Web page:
A/B testing is a great way to improve your email marketing results. A/B testing is a data-driven approach to improving your marketing performance, and as a result, you should follow some best practices.
In this blog post, we will walk you through the process of A/B testing your marketing emails. We'll give you tips on defining the goal of your test and choosing the right recipients for your experiment. Plus, we'll show you how to design an effective A/B test! By the end of this post, you'll be an A/B testing expert. Let's get started!
A/B testing, also known as split testing, refers to a randomized experimentation process wherein two or more versions of a variable (web page, page element, etc.) are shown to different segments of website visitors at the same time to determine which version leaves the maximum impact and drives business metrics.
Essentially, A/B testing eliminates all the guesswork out of website optimization and enables experience optimizers to make data-backed decisions. In A/B testing, A refers to ‘control’ or the original testing variable. Whereas B refers to ‘variation’ or a new version of the original testing variable.
The version that moves your business metric(s) in the positive direction is known as the ‘winner.’ Implementing the changes of this winning variation on your tested page(s) / element(s) can help optimize your website and increase business ROI.
The metrics for conversion are unique to each website. For instance, in the case of eCommerce, it may be the sale of the products. Meanwhile, for B2B, it may be the generation of qualified leads.
It’s important to appreciate that A/B testing isn’t a one-and-done type of activity. It’s an ongoing project of making incremental changes to your page in a bid to fine-tune your campaign for maximum conversions. Every test you run builds upon the test that came before it: even a negative result is useful in that it gives you a better idea of what won’t work when it comes to designing your next test.
Focus on data-driven analysis rather than playing a guessing game.
While testing your marketing emails, keep in mind that doing something just to do something will not provide valuable results nor provide value to those receiving your emails.
Take a look at how your emails are performing and decide what you want to improve. Maybe a specific email you’re sending is not yielding the results you want. Or perhaps you’re going through a rebranding and want to test different colours or logos. Whatever it is, make sure you have a purpose before setting out to run a test.
When setting this goal for your email test, you’re also preparing to design your email test later on.
Similar to smart content, you need to evaluate to who you are sending specific content. In essence, you need to determine your test subjects.
Unfortunately, You can’t just send the same email to everyone on your list and expect different results. It wouldn’t make sense. You need to figure out who would be best to receive this test email.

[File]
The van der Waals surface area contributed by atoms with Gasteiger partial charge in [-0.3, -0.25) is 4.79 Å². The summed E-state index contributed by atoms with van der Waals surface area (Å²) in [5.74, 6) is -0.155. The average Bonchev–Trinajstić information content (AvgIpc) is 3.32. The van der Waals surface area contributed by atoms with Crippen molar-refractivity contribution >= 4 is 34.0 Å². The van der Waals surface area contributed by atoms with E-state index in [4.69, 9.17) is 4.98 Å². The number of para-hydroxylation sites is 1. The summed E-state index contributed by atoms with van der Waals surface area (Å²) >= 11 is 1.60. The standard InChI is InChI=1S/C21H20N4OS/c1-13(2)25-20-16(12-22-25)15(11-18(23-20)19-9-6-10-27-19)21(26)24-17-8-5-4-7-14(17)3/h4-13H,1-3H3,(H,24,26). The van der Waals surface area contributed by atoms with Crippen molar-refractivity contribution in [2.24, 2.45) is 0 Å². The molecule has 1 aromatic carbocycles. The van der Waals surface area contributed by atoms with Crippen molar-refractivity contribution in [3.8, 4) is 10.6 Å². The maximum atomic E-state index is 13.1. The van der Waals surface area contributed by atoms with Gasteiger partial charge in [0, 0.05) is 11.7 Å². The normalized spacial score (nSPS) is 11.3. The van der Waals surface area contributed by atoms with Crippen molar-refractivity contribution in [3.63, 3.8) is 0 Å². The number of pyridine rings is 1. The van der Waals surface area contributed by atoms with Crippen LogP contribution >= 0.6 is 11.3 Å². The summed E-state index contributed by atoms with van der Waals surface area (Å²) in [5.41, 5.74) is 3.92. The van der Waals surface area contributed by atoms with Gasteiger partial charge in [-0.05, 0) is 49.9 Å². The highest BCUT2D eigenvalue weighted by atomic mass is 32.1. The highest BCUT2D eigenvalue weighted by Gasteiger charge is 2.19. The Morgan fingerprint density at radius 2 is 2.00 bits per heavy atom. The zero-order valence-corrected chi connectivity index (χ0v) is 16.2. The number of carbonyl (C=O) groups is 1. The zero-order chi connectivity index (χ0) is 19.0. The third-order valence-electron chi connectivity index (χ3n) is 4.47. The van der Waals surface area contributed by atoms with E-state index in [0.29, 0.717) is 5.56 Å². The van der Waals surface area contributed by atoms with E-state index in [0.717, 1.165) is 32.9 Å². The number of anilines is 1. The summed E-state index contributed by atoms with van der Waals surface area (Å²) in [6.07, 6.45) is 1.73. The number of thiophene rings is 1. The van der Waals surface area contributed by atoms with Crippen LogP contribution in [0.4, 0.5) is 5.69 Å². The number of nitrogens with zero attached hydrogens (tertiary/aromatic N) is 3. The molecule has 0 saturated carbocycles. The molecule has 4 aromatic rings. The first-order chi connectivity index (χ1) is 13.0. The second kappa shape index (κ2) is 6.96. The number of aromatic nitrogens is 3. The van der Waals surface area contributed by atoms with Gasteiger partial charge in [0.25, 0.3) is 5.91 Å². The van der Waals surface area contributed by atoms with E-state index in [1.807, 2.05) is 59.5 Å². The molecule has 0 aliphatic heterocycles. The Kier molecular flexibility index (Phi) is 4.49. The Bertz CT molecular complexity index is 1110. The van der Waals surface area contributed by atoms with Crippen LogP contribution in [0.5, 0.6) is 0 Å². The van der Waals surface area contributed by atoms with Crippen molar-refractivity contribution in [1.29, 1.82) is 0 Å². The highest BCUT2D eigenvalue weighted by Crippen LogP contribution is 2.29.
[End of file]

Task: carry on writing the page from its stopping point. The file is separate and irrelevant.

You should keep your personas in mind when completing A/B tests. Your content should be targeting a unique persona. Consider testing copy to determine which pain points or goals resonate with that persona.
The design will relate heavily to your purpose or goal. Like other aspects of your inbound strategy, your goal is tied directly to the content, purpose, or outcome you’re producing. When you set your goal, you identified areas in your email that need improving. Now it’s time to take that a step further and figure out ways to improve them.
An important aspect of testing is to make sure what you’re proposing is feasible. If you don’t want anyone to unsubscribe from your emails, don’t send ANY emails! Great experiment right? Not so much.
When you’re hypothesizing, be creative but also keep your ideas within the boundaries of reality. You want to explore tests that will provide long-term results for your business.
In this example, when setting the purpose of your test, let’s say you identified that your newsletter emails are not getting the open rates you’d like and you want to find a solution by running a test to see how you can improve them.
Your goal is to improve email newsletter open rates from 11% to 15% during a business quarter.
Your hypothesis is that the subject lines contain characters and words that are triggering the recipients’ spam filters.
To test this hypothesis, you can design a test to adjust the subject lines to avoid exclamation marks and percentage signs and remove sales-y words like “free” and “discount.” You want to align the subject line closely with what the email contains. And you’ll test if applying those best practices improves your open rate.
Another hypothesis and solution for your low open rates are: You send too many emails, so your contacts are less compelled to open them. So, you design a test to try reducing your email frequency for at least one month and observe if email open rates improve.
This is how you can tie your goal to the design of your test to start to measure and improve your email sends.